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Updated on December 14, 2011

When someone acquires nationality or citizenship in a country where they are not native born, it is called naturalization.

Most of the time, to be naturalized, you must hold legal status as a full time resident of a country. There is usually a waiting period before you can become naturalized. You must uphold and obey the new country’s laws and often pledge allegiance to that country. At times you must give up any other citizenship that is held. Sometimes you may not hold dual citizenship. Sometimes you may not lose citizenship in the second country.


Nationality is often determined by your birth or by the birth of one or more of your parents. Sometimes, nationality is determined by a combination of the two.

At times during the 20th century there have been mass naturalizations as a result of conflict, wars or genocide. Examples are the Greeks taking in Armenians in the early 1920s and mass naturalization in Argentina resulting from an economic crisis.

There were also large numbers of stateless people created during the 20th century. Some were fleeing the Spanish Civil War; some were Armenians and Jews; some were Russians fleeing communism.


Many of the stateless found themselves interned. Often they were considered undesirable and remained “illegal”. No country wanted them for naturalization.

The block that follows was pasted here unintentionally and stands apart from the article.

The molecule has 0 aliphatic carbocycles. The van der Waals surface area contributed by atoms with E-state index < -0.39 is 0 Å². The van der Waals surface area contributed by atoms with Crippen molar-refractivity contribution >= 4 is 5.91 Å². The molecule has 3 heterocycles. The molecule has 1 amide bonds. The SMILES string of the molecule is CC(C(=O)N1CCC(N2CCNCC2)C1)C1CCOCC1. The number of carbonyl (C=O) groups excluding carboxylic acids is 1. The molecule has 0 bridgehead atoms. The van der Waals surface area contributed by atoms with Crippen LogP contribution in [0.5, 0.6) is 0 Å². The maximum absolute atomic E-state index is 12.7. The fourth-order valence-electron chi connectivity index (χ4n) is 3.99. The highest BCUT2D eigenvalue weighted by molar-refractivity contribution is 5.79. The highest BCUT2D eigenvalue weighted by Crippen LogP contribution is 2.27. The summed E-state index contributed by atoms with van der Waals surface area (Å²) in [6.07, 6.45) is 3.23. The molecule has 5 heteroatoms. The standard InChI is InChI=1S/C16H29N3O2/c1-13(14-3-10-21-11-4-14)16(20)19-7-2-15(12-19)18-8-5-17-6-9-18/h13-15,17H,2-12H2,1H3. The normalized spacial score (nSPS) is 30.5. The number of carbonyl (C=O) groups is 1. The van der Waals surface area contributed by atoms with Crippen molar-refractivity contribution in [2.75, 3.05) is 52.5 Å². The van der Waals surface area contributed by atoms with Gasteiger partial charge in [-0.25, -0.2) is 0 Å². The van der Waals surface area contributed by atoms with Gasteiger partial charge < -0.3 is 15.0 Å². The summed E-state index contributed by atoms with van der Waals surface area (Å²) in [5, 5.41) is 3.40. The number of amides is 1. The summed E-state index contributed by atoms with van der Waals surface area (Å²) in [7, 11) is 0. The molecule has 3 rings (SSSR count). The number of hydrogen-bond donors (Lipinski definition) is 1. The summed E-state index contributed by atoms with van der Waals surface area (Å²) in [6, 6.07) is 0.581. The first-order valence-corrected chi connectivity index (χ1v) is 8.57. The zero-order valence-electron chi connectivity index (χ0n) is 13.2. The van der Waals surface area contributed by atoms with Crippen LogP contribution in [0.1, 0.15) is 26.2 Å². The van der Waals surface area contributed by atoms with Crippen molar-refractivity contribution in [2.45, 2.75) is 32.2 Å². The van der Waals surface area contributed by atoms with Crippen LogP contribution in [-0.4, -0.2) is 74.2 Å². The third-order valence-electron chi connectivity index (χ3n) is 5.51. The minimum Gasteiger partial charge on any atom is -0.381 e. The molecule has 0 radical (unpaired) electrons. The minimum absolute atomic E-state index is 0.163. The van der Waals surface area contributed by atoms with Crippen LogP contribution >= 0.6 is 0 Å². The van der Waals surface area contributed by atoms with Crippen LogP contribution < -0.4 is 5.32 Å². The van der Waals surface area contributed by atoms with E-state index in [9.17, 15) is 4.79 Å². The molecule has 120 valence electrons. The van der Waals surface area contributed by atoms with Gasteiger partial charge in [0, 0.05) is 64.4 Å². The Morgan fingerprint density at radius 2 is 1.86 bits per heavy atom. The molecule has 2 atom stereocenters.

The Nansen passport was created for stateless people. During WWII, up to 52 countries recognized the Nansen passport as valid. With one, stateless people could often remain in a country where they were denied citizenship.

The end of WWII created another large group of stateless people and mass migrations internationally. Sometimes this new group could become nationalized based on family affiliations but often stateless people remained illegal. Some countries did accept them en masse.

There are currently about 4,000 stateless people living in the United States, and in 2010, legislation proposing a path to citizenship has been introduced.


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